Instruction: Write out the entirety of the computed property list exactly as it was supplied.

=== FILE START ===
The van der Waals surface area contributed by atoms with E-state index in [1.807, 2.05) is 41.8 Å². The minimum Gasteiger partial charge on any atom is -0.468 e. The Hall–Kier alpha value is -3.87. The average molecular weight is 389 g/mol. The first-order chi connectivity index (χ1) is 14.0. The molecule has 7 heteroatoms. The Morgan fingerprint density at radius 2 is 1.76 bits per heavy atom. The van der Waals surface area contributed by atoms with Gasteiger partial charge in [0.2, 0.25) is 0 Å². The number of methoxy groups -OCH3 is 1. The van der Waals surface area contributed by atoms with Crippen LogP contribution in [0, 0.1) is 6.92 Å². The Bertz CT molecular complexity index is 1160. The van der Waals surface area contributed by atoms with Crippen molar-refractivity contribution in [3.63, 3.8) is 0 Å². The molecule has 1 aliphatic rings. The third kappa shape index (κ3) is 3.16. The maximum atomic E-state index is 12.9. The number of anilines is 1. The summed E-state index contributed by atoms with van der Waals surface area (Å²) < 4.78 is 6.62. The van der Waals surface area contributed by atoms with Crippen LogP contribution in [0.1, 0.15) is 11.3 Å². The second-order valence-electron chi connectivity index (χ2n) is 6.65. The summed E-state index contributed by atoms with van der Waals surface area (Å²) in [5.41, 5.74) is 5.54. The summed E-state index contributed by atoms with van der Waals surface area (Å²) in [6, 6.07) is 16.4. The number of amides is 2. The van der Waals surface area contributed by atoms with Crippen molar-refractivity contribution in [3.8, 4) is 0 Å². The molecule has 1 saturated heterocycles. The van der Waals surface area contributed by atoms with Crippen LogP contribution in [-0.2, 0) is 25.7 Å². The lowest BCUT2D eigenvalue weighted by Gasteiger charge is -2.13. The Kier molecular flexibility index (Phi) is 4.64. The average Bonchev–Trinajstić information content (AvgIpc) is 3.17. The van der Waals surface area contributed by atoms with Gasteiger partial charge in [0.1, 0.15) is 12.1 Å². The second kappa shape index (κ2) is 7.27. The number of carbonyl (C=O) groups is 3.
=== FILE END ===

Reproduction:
The van der Waals surface area contributed by atoms with E-state index in [1.807, 2.05) is 41.8 Å². The minimum Gasteiger partial charge on any atom is -0.468 e. The Hall–Kier alpha value is -3.87. The average molecular weight is 389 g/mol. The first-order chi connectivity index (χ1) is 14.0. The molecule has 7 heteroatoms. The Morgan fingerprint density at radius 2 is 1.76 bits per heavy atom. The van der Waals surface area contributed by atoms with Gasteiger partial charge in [0.2, 0.25) is 0 Å². The number of methoxy groups -OCH3 is 1. The van der Waals surface area contributed by atoms with Crippen LogP contribution in [0, 0.1) is 6.92 Å². The Bertz CT molecular complexity index is 1160. The van der Waals surface area contributed by atoms with Crippen molar-refractivity contribution in [3.63, 3.8) is 0 Å². The molecule has 1 aliphatic rings. The third kappa shape index (κ3) is 3.16. The maximum atomic E-state index is 12.9. The number of anilines is 1. The summed E-state index contributed by atoms with van der Waals surface area (Å²) < 4.78 is 6.62. The van der Waals surface area contributed by atoms with Crippen LogP contribution in [0.1, 0.15) is 11.3 Å². The second-order valence-electron chi connectivity index (χ2n) is 6.65. The summed E-state index contributed by atoms with van der Waals surface area (Å²) in [5.41, 5.74) is 5.54. The summed E-state index contributed by atoms with van der Waals surface area (Å²) in [6, 6.07) is 16.4. The number of amides is 2. The van der Waals surface area contributed by atoms with Crippen molar-refractivity contribution in [3.8, 4) is 0 Å². The molecule has 1 saturated heterocycles. The van der Waals surface area contributed by atoms with Crippen LogP contribution in [-0.2, 0) is 25.7 Å². The lowest BCUT2D eigenvalue weighted by Gasteiger charge is -2.13. The Kier molecular flexibility index (Phi) is 4.64. The average Bonchev–Trinajstić information content (AvgIpc) is 3.17. The van der Waals surface area contributed by atoms with Gasteiger partial charge in [0.1, 0.15) is 12.1 Å². The second kappa shape index (κ2) is 7.27. The number of carbonyl (C=O) groups is 3.